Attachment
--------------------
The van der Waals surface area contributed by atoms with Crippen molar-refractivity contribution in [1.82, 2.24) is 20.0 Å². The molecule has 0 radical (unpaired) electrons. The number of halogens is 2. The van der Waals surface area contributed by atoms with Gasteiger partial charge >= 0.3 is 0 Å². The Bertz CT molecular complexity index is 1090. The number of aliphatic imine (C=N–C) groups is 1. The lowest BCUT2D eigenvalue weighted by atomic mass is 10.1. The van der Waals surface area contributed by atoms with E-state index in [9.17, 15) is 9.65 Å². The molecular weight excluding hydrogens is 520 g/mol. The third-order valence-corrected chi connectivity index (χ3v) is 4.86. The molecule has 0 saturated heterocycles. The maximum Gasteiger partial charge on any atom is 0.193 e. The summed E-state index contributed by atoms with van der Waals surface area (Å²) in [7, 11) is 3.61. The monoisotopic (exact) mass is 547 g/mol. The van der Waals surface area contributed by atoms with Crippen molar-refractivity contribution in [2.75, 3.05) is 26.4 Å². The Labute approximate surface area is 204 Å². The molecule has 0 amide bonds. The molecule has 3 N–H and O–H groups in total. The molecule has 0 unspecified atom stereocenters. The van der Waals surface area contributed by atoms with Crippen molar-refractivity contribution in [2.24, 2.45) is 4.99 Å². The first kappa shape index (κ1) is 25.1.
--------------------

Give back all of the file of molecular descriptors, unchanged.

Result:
The van der Waals surface area contributed by atoms with Crippen molar-refractivity contribution in [1.82, 2.24) is 20.0 Å². The molecule has 0 radical (unpaired) electrons. The number of halogens is 2. The van der Waals surface area contributed by atoms with Gasteiger partial charge >= 0.3 is 0 Å². The Bertz CT molecular complexity index is 1090. The number of aliphatic imine (C=N–C) groups is 1. The lowest BCUT2D eigenvalue weighted by atomic mass is 10.1. The van der Waals surface area contributed by atoms with E-state index in [9.17, 15) is 9.65 Å². The molecular weight excluding hydrogens is 520 g/mol. The third-order valence-corrected chi connectivity index (χ3v) is 4.86. The molecule has 0 saturated heterocycles. The maximum Gasteiger partial charge on any atom is 0.193 e. The summed E-state index contributed by atoms with van der Waals surface area (Å²) in [7, 11) is 3.61. The monoisotopic (exact) mass is 547 g/mol. The van der Waals surface area contributed by atoms with Crippen molar-refractivity contribution in [2.75, 3.05) is 26.4 Å². The Labute approximate surface area is 204 Å². The molecule has 0 amide bonds. The molecule has 3 N–H and O–H groups in total. The molecule has 0 unspecified atom stereocenters. The van der Waals surface area contributed by atoms with Crippen molar-refractivity contribution in [2.24, 2.45) is 4.99 Å². The first kappa shape index (κ1) is 25.1.